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dc.contributor.authorGreenway, Margareten_US
dc.contributor.editorMoses Tade, Martyn Rayen_US
dc.date.accessioned2017-04-24T09:05:48Z
dc.date.available2017-04-24T09:05:48Z
dc.date.issued2004en_US
dc.date.modified2009-09-17T07:22:33Z
dc.identifier.issn09691855en_US
dc.identifier.doihttp://www.cage.curtin.edu.au/DCEMPJ/index.htmlen_AU
dc.identifier.urihttp://hdl.handle.net/10072/5255
dc.description.abstractconstructed wetlands are now recognised as an ecologically sustainable option for water pollution control. Natural wetlands are biologically diverse ecosystem. They provide an array of physical, biological and chemical processes to facilitate the removal, recycling, transformation or immobilisation of sediment and nutrients. Most of these processes are facilitated by the wetland vegetation, associated biofilms and micro-organisms. Wetland ecosystems are complex and the interactions between abiotic and biotic components are fundamental to an understanding of the treatment processes. Constructed wetlands must therefore be designed to have the attributes of natural wetland ecosystems. The treatment efficiency of a wetland system requires a balance between pollutant loading rate and hydraulic retention time, which is also affected by the water quality and quantity of wastewater effluent or stormwater runoff: The size of a wetland will depend upon the volume of runoff, pollutant characteristics, desired level of treatment and the extent to which the wetland is expected to function as a flood retention basin. Water depth and extent of inundation will determine the types and species of aquatic plants. A combination of emergent, submerged and floating species should be selected. Pretreatment and detention times are crucial parameters to maximise pollutant removal efficiency. Sedimentation ponds are important in stormwater wetlands to remove particulates, but dense vegetated macrophyte zones are essential to enhance the removal of suspended solids and nutrients. Ecologists and engineers need to work together to maximise the treatment efficiency of constructed wetlands. Planners and landscape architects' must become involved to ensure that stormwater wetlands have a multi-functional role in the urban setting. Constructed wetlands offer the ideal challenge to environmental engineers allowing for the integration of engineering and ecological principles to find the technical solution to fit both nature and society.en_US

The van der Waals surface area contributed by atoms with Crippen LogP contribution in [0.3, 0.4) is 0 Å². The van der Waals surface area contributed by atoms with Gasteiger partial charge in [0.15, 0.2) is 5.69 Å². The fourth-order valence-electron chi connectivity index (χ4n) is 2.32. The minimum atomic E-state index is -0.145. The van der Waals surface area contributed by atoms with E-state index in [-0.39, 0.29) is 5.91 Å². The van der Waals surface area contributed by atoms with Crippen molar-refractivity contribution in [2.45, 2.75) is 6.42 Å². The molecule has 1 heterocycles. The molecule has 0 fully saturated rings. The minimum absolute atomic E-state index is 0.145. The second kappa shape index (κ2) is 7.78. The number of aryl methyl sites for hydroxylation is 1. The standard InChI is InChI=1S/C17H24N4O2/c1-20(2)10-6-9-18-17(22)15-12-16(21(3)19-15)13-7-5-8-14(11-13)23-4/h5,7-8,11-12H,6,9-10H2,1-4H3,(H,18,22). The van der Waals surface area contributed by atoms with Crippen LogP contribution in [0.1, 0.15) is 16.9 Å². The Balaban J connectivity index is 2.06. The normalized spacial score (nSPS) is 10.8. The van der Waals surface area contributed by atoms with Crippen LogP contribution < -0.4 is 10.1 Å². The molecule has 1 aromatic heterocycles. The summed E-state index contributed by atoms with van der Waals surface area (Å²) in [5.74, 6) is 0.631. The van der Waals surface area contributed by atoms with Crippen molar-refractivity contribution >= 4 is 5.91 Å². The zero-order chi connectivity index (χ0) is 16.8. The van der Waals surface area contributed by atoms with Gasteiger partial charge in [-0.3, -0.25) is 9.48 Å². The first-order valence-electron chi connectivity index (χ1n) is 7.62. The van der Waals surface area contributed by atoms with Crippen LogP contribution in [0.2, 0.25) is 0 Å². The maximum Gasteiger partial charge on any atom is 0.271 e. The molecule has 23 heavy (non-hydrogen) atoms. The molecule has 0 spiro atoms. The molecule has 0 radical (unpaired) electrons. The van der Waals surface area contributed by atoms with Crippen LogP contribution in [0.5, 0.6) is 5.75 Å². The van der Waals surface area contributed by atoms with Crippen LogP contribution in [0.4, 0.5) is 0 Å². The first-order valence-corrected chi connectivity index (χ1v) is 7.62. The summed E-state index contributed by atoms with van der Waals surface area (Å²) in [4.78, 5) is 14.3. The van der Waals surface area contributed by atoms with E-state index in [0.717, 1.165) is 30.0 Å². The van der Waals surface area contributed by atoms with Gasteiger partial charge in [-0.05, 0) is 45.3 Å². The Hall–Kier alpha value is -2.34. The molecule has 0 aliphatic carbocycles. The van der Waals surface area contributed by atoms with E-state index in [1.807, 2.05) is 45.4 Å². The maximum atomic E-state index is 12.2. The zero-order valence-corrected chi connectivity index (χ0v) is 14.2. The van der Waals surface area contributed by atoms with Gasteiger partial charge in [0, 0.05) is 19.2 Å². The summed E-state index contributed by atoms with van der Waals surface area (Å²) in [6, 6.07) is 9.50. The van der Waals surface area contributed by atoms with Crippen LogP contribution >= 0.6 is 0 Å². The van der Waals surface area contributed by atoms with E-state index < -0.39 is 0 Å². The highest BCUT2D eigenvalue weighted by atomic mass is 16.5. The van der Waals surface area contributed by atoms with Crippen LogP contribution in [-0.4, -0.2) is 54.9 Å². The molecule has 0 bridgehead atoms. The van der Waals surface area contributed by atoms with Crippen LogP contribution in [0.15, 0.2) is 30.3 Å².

dc.description.peerreviewedYesen_US
dc.description.publicationstatusYesen_AU
dc.languageEnglishen_US
dc.language.isoen_AU
dc.publisherCurtin University of Technology, Department of Chemical Engineeringen_US
dc.publisher.placeAustraliaen_US
dc.publisher.urihttp://chem.eng.curtin.edu.au/en_AU
dc.relation.ispartofpagefrom491en_US
dc.relation.ispartofpageto504en_US
dc.relation.ispartofissue5/6en_US
dc.relation.ispartofjournalDevelopments in Chemical Engineering and Mineral Processing: The Australasian Research Journalen_US
dc.relation.ispartofvolume12en_US
dc.subject.fieldofresearchcode300899en_US
dc.titleConstructed Wetlands for Water Pollution Control - Processes, Paramaters and Performanceen_US
dc.typeJournal articleen_US
dc.type.descriptionC1 - Peer Reviewed (HERDC)en_US
dc.type.codeC - Journal Articlesen_US
gro.rights.copyrightCopyright 2004 John Wiley & Sons, Ltd. Self-archiving of the author-manuscript version is not yet supported by this publisher. Please refer to the journal link for access to the definitive, published version or contact the author for more information.en_AU
gro.date.issued2004
gro.hasfulltextNo Full Text


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